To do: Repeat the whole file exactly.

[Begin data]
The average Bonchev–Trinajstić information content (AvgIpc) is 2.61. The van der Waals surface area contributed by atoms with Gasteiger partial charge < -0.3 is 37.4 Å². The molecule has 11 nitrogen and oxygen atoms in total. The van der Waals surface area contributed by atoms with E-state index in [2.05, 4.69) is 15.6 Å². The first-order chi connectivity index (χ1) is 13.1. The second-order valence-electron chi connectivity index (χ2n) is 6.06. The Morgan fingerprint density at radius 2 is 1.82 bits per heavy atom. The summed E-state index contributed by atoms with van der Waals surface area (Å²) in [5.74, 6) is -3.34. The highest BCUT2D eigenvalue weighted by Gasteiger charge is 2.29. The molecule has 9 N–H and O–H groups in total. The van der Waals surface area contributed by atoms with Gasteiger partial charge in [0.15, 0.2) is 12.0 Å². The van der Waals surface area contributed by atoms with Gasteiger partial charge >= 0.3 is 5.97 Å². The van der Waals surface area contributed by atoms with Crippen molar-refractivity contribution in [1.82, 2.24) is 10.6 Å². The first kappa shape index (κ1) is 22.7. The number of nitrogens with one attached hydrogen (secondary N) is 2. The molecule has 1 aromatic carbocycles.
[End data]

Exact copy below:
The average Bonchev–Trinajstić information content (AvgIpc) is 2.61. The van der Waals surface area contributed by atoms with Gasteiger partial charge < -0.3 is 37.4 Å². The molecule has 11 nitrogen and oxygen atoms in total. The van der Waals surface area contributed by atoms with E-state index in [2.05, 4.69) is 15.6 Å². The first-order chi connectivity index (χ1) is 13.1. The second-order valence-electron chi connectivity index (χ2n) is 6.06. The Morgan fingerprint density at radius 2 is 1.82 bits per heavy atom. The summed E-state index contributed by atoms with van der Waals surface area (Å²) in [5.74, 6) is -3.34. The highest BCUT2D eigenvalue weighted by Gasteiger charge is 2.29. The molecule has 9 N–H and O–H groups in total. The van der Waals surface area contributed by atoms with Gasteiger partial charge in [0.15, 0.2) is 12.0 Å². The van der Waals surface area contributed by atoms with Gasteiger partial charge >= 0.3 is 5.97 Å². The van der Waals surface area contributed by atoms with Crippen molar-refractivity contribution in [1.82, 2.24) is 10.6 Å². The first kappa shape index (κ1) is 22.7. The number of nitrogens with one attached hydrogen (secondary N) is 2. The molecule has 1 aromatic carbocycles.